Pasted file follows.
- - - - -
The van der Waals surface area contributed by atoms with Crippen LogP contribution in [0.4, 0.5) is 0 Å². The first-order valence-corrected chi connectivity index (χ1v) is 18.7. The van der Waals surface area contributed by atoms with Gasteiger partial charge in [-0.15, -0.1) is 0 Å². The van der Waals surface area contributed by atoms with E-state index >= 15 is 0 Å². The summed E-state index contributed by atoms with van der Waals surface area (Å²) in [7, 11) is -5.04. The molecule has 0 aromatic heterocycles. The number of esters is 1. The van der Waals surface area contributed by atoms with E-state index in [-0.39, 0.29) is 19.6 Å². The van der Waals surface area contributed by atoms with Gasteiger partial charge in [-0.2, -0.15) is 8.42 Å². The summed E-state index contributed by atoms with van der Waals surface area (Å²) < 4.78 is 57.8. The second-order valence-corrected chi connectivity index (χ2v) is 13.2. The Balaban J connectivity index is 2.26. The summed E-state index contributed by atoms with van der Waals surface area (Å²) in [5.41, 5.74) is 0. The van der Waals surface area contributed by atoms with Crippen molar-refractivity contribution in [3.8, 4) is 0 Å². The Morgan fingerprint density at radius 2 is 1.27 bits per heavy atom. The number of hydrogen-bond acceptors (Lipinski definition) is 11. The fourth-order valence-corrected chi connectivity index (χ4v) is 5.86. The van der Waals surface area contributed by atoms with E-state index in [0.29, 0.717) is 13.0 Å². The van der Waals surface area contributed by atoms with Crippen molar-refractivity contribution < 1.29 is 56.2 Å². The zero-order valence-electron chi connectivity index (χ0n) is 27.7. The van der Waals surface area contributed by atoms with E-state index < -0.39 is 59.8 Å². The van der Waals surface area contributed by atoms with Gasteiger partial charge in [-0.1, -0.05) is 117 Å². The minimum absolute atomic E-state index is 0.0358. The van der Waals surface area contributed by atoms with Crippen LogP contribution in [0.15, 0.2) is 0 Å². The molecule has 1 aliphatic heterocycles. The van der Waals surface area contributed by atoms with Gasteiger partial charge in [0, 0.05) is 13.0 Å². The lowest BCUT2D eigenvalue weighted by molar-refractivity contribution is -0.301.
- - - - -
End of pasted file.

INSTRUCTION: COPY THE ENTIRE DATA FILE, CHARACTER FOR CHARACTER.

The van der Waals surface area contributed by atoms with Crippen LogP contribution in [0.4, 0.5) is 0 Å². The first-order valence-corrected chi connectivity index (χ1v) is 18.7. The van der Waals surface area contributed by atoms with Gasteiger partial charge in [-0.15, -0.1) is 0 Å². The van der Waals surface area contributed by atoms with E-state index >= 15 is 0 Å². The summed E-state index contributed by atoms with van der Waals surface area (Å²) in [7, 11) is -5.04. The molecule has 0 aromatic heterocycles. The number of esters is 1. The van der Waals surface area contributed by atoms with E-state index in [-0.39, 0.29) is 19.6 Å². The van der Waals surface area contributed by atoms with Gasteiger partial charge in [-0.2, -0.15) is 8.42 Å². The summed E-state index contributed by atoms with van der Waals surface area (Å²) < 4.78 is 57.8. The second-order valence-corrected chi connectivity index (χ2v) is 13.2. The Balaban J connectivity index is 2.26. The summed E-state index contributed by atoms with van der Waals surface area (Å²) in [5.41, 5.74) is 0. The van der Waals surface area contributed by atoms with Crippen molar-refractivity contribution in [3.8, 4) is 0 Å². The Morgan fingerprint density at radius 2 is 1.27 bits per heavy atom. The number of hydrogen-bond acceptors (Lipinski definition) is 11. The fourth-order valence-corrected chi connectivity index (χ4v) is 5.86. The van der Waals surface area contributed by atoms with E-state index in [0.29, 0.717) is 13.0 Å². The van der Waals surface area contributed by atoms with Crippen molar-refractivity contribution < 1.29 is 56.2 Å². The zero-order valence-electron chi connectivity index (χ0n) is 27.7. The van der Waals surface area contributed by atoms with E-state index < -0.39 is 59.8 Å². The van der Waals surface area contributed by atoms with Gasteiger partial charge in [-0.1, -0.05) is 117 Å². The minimum absolute atomic E-state index is 0.0358. The van der Waals surface area contributed by atoms with Crippen LogP contribution in [0.15, 0.2) is 0 Å². The molecule has 1 aliphatic heterocycles. The van der Waals surface area contributed by atoms with Gasteiger partial charge in [0, 0.05) is 13.0 Å². The lowest BCUT2D eigenvalue weighted by molar-refractivity contribution is -0.301.